Even if it never ever gets published (which, let’s be realistic, is an uncomfortable possibility), at least I can say I’ve written something that I like. I assume (I hope) this sort of love/hate attitude is common among writerly types?
I love Glee. Love love love. I download every episode as soon as I can wait patiently for each episode to air on Australian TV. I listen to the soundtrack so much it’s worn out my iPhone. I have a picture of the cast next to my desk at work. Et cetera.
Something about Glee bothers me. This:
No, not by Chris Colfer. Chris Colfer is rad. I interviewed him when he and the rest of the cast were in Australia in September, and he seems like a lovely, sweet kid. (People have asked me if he talks the same way in real life that he does on TV. Yes, he does.)
I’m bothered by his Glee alter ego (his alter Gleego?), Kurt, the only (openly) gay character on the show. I don’t mind that he’s sensitive and soft-spoken. Plenty of guys are like that, gay or straight. I guess I can swallow the fact that Kurt is way into fashion. There are guys, gay and straight, who are way into fashion. But almost everything else about him is so screamingly stereotypically gay that I have a hard time resisting a full-body cringe when he prances onscreen.
In one episode where the Gleeks were split into male and female teams, Kurt tried to join the girls’ team (and later sided with them to sabotage the boys’ team). And in the latest episode, Kurt helped Finn (Cory Monteith) out solely in the hope of seducing him – as if gays only befriend straights as a shortcut to getting them into bed. (That’s only true some of the time!)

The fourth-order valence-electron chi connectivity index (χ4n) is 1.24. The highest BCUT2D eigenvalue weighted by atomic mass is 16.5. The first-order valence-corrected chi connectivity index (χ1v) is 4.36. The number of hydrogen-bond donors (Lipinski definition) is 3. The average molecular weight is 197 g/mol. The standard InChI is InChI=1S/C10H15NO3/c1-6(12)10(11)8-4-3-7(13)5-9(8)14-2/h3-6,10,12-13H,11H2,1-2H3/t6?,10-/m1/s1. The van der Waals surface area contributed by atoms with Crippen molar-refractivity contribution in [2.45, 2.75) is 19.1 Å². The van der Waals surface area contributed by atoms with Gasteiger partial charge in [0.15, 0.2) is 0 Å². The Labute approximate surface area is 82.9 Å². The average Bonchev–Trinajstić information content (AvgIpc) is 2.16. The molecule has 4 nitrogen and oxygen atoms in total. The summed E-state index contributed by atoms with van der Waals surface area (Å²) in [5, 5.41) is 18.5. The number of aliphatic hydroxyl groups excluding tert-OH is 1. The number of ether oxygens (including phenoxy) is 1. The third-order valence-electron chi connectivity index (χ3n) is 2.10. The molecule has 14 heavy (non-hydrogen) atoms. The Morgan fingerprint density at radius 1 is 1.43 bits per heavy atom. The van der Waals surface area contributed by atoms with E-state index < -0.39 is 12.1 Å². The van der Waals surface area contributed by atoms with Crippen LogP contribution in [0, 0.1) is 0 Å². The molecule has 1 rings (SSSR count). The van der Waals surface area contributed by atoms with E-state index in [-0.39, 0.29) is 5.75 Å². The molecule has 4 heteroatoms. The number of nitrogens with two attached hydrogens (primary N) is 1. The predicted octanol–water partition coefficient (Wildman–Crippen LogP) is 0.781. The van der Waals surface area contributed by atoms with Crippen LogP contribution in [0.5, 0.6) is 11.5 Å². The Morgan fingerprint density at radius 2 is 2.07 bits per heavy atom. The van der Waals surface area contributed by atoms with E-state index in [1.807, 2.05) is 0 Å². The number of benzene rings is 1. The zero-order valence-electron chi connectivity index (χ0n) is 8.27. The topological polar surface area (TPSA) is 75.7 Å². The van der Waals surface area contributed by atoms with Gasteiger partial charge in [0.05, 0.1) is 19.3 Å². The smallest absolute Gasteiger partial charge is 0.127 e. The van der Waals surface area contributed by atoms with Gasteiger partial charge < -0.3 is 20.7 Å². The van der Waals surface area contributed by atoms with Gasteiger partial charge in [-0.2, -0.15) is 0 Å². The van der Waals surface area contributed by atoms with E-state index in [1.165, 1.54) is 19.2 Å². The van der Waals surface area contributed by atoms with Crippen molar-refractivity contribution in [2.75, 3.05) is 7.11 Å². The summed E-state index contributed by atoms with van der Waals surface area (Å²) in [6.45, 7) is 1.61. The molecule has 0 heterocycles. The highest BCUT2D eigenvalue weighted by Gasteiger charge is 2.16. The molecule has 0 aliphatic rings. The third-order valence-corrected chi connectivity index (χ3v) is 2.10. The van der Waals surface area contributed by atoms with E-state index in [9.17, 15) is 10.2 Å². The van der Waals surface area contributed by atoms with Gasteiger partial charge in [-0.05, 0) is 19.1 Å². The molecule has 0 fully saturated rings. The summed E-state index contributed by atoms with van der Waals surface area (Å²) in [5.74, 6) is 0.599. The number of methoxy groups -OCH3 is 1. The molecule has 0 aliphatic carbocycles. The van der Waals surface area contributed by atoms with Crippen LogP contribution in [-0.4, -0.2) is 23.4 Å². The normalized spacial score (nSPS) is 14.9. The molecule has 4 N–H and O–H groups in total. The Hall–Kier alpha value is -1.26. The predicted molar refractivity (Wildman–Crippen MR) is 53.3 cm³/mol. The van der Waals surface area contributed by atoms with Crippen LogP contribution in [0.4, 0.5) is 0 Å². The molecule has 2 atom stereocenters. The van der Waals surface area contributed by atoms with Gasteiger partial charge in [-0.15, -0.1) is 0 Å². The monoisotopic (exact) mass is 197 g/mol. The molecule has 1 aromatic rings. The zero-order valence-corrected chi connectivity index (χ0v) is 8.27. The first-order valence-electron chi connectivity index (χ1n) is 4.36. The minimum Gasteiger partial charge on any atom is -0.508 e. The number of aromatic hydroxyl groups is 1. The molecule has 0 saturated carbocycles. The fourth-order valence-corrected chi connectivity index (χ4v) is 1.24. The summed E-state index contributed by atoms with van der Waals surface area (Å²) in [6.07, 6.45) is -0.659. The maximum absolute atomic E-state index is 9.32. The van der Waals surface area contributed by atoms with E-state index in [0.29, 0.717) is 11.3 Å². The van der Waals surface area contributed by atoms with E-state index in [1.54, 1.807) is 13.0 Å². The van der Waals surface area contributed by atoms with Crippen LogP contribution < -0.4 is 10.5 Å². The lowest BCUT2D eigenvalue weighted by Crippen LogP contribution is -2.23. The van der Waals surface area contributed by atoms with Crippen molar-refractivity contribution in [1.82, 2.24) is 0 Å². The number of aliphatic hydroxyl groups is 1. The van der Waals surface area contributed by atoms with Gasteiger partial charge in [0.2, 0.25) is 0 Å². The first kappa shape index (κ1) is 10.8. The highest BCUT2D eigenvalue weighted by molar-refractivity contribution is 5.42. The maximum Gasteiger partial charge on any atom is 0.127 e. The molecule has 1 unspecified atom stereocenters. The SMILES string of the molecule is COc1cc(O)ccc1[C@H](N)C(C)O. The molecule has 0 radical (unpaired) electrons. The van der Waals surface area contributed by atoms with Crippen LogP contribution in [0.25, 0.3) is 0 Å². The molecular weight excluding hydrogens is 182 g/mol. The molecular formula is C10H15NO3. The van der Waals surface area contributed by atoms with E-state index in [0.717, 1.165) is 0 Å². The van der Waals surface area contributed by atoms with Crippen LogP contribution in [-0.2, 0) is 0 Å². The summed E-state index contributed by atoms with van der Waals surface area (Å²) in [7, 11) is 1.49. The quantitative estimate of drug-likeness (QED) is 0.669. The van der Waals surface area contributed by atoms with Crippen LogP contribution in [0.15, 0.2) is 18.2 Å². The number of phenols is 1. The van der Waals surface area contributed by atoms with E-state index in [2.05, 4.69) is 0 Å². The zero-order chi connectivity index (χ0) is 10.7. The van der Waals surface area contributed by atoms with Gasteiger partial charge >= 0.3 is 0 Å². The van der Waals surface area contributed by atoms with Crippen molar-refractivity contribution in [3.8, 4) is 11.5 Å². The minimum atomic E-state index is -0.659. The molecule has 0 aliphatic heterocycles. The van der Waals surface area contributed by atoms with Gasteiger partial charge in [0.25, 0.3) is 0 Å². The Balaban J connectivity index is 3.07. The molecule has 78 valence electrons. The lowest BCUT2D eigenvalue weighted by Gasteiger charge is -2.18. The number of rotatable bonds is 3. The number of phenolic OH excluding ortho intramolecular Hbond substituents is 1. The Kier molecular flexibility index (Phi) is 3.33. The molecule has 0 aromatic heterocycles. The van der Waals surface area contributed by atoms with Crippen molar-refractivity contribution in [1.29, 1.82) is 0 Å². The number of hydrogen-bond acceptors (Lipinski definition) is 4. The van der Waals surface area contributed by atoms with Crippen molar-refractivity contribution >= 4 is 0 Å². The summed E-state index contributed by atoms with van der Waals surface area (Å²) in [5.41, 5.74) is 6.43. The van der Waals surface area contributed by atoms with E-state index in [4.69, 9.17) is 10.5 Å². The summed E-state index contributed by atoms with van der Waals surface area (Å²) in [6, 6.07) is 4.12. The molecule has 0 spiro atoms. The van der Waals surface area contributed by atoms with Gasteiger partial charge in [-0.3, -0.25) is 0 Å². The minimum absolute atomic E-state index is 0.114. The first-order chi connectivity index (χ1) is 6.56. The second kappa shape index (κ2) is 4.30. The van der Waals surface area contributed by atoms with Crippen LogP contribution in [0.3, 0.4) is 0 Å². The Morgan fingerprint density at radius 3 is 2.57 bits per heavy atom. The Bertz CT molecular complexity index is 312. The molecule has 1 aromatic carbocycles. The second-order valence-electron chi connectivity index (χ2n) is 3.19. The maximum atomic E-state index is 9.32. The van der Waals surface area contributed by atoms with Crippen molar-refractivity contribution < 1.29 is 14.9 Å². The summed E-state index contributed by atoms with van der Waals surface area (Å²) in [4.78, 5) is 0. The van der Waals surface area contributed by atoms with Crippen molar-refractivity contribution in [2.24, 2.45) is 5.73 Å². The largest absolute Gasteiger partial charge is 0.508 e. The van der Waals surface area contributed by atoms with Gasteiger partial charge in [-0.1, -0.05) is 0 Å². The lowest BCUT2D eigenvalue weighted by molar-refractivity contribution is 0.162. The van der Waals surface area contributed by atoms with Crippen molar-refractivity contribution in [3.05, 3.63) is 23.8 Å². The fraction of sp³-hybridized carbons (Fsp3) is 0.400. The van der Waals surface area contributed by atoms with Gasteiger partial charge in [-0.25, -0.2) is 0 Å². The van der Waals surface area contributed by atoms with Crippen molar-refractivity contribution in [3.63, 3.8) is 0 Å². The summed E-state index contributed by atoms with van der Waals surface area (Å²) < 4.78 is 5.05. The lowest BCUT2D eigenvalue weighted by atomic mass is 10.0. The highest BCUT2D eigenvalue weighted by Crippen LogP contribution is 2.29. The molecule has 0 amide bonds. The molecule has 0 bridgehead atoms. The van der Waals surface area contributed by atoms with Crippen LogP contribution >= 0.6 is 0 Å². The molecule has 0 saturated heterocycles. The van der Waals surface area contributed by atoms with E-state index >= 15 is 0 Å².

It’s a blot on an otherwise wonderful series – one which should be busting gay stereotypes, not wheeling them out dressed in fancy new outfits. Glee ought to do better, both as a show co-created by a gay man and as a show with such a strong gay following. More Kurt teaching the football team ‘Single Ladies’ and bonding with his macho dad, and less Kurt prancing about in two dimensions, please.
This week my mum finished reading My Book. Which is rad (though it does make me feel strangely exposed, like she’s seen me in my underpants). She said she enjoyed it, but added it’s “no A.K. Rowling”.
I supplied Mum with a PDF which she printed out to read. Which is terrible for the environment, but I’ve now inherited this physical copy of My Book, the first time I’ve seen it printed and bound. I can hold it in my hands!